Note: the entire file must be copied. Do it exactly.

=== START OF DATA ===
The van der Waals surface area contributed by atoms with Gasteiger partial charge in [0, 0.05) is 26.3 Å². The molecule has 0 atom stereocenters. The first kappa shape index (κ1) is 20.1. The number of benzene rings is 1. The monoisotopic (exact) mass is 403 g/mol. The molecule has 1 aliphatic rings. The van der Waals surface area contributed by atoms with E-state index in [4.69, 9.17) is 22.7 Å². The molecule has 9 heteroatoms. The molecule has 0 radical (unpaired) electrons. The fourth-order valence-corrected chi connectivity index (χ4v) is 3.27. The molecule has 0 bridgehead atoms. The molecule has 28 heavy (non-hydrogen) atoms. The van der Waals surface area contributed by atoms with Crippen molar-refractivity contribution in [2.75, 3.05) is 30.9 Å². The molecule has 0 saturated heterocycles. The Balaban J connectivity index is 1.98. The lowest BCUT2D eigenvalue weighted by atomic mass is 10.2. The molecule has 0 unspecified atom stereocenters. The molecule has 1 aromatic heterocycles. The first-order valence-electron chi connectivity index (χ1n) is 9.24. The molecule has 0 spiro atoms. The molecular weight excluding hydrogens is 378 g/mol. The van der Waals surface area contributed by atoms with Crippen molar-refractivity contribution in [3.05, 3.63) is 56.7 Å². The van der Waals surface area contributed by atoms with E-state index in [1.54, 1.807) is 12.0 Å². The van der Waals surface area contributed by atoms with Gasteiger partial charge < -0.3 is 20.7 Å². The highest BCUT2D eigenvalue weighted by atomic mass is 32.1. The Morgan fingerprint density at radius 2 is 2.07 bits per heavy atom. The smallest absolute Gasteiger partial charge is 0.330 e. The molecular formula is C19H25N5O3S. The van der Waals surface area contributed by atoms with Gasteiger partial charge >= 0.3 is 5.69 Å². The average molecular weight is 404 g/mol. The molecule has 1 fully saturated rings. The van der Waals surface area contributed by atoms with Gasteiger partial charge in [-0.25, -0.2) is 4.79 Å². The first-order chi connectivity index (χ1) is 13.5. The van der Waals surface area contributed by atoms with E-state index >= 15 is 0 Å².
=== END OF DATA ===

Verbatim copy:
The van der Waals surface area contributed by atoms with Gasteiger partial charge in [0, 0.05) is 26.3 Å². The molecule has 0 atom stereocenters. The first kappa shape index (κ1) is 20.1. The number of benzene rings is 1. The monoisotopic (exact) mass is 403 g/mol. The molecule has 1 aliphatic rings. The van der Waals surface area contributed by atoms with E-state index in [4.69, 9.17) is 22.7 Å². The molecule has 9 heteroatoms. The molecule has 0 radical (unpaired) electrons. The fourth-order valence-corrected chi connectivity index (χ4v) is 3.27. The molecule has 0 bridgehead atoms. The molecule has 28 heavy (non-hydrogen) atoms. The van der Waals surface area contributed by atoms with Crippen molar-refractivity contribution in [2.75, 3.05) is 30.9 Å². The molecule has 0 saturated heterocycles. The Balaban J connectivity index is 1.98. The lowest BCUT2D eigenvalue weighted by atomic mass is 10.2. The molecule has 0 unspecified atom stereocenters. The molecule has 1 aromatic heterocycles. The first-order valence-electron chi connectivity index (χ1n) is 9.24. The molecule has 0 spiro atoms. The molecular weight excluding hydrogens is 378 g/mol. The van der Waals surface area contributed by atoms with Crippen molar-refractivity contribution in [3.05, 3.63) is 56.7 Å². The van der Waals surface area contributed by atoms with E-state index in [1.54, 1.807) is 12.0 Å². The van der Waals surface area contributed by atoms with Gasteiger partial charge < -0.3 is 20.7 Å². The highest BCUT2D eigenvalue weighted by atomic mass is 32.1. The Morgan fingerprint density at radius 2 is 2.07 bits per heavy atom. The smallest absolute Gasteiger partial charge is 0.330 e. The molecular formula is C19H25N5O3S. The van der Waals surface area contributed by atoms with Gasteiger partial charge >= 0.3 is 5.69 Å². The average molecular weight is 404 g/mol. The molecule has 1 fully saturated rings. The van der Waals surface area contributed by atoms with Gasteiger partial charge in [-0.25, -0.2) is 4.79 Å². The first-order chi connectivity index (χ1) is 13.5. The van der Waals surface area contributed by atoms with E-state index >= 15 is 0 Å².